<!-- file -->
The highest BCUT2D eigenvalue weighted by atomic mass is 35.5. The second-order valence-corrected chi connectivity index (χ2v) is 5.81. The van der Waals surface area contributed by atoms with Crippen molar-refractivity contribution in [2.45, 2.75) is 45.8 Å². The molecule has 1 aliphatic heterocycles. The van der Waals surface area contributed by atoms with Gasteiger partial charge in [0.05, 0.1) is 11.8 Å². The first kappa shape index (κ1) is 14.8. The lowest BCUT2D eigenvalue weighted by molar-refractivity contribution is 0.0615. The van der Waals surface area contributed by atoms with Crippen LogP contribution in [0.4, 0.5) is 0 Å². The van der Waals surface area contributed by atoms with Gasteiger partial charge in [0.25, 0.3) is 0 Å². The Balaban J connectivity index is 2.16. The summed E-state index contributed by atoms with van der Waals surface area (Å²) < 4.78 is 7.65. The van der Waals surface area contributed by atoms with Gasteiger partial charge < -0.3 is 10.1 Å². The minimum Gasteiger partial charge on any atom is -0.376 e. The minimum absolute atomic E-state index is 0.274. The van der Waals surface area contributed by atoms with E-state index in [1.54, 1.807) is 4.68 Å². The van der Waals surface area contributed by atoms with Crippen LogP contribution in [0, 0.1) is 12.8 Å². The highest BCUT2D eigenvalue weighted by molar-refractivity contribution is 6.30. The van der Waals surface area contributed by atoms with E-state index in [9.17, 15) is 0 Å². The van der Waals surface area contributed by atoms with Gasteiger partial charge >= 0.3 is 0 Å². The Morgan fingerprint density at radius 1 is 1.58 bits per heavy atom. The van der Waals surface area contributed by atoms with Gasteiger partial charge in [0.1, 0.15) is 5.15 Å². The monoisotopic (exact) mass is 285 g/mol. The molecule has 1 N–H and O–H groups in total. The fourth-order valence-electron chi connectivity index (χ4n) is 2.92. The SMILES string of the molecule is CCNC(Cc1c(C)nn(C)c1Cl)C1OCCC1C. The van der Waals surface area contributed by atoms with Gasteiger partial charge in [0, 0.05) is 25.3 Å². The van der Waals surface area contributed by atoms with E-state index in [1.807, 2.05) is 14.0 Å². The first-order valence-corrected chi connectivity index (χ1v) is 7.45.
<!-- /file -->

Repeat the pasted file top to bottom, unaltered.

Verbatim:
The highest BCUT2D eigenvalue weighted by atomic mass is 35.5. The second-order valence-corrected chi connectivity index (χ2v) is 5.81. The van der Waals surface area contributed by atoms with Crippen molar-refractivity contribution in [2.45, 2.75) is 45.8 Å². The molecule has 1 aliphatic heterocycles. The van der Waals surface area contributed by atoms with Gasteiger partial charge in [0.05, 0.1) is 11.8 Å². The first kappa shape index (κ1) is 14.8. The lowest BCUT2D eigenvalue weighted by molar-refractivity contribution is 0.0615. The van der Waals surface area contributed by atoms with Crippen LogP contribution in [0.4, 0.5) is 0 Å². The van der Waals surface area contributed by atoms with Gasteiger partial charge in [0.25, 0.3) is 0 Å². The Balaban J connectivity index is 2.16. The summed E-state index contributed by atoms with van der Waals surface area (Å²) < 4.78 is 7.65. The van der Waals surface area contributed by atoms with Gasteiger partial charge < -0.3 is 10.1 Å². The minimum Gasteiger partial charge on any atom is -0.376 e. The minimum absolute atomic E-state index is 0.274. The van der Waals surface area contributed by atoms with E-state index in [1.54, 1.807) is 4.68 Å². The van der Waals surface area contributed by atoms with Crippen LogP contribution in [0, 0.1) is 12.8 Å². The highest BCUT2D eigenvalue weighted by molar-refractivity contribution is 6.30. The van der Waals surface area contributed by atoms with E-state index in [9.17, 15) is 0 Å². The van der Waals surface area contributed by atoms with Gasteiger partial charge >= 0.3 is 0 Å². The Morgan fingerprint density at radius 1 is 1.58 bits per heavy atom. The van der Waals surface area contributed by atoms with Gasteiger partial charge in [0.1, 0.15) is 5.15 Å². The monoisotopic (exact) mass is 285 g/mol. The molecule has 1 N–H and O–H groups in total. The fourth-order valence-electron chi connectivity index (χ4n) is 2.92. The SMILES string of the molecule is CCNC(Cc1c(C)nn(C)c1Cl)C1OCCC1C. The van der Waals surface area contributed by atoms with Gasteiger partial charge in [0, 0.05) is 25.3 Å². The van der Waals surface area contributed by atoms with E-state index in [1.807, 2.05) is 14.0 Å². The first-order valence-corrected chi connectivity index (χ1v) is 7.45.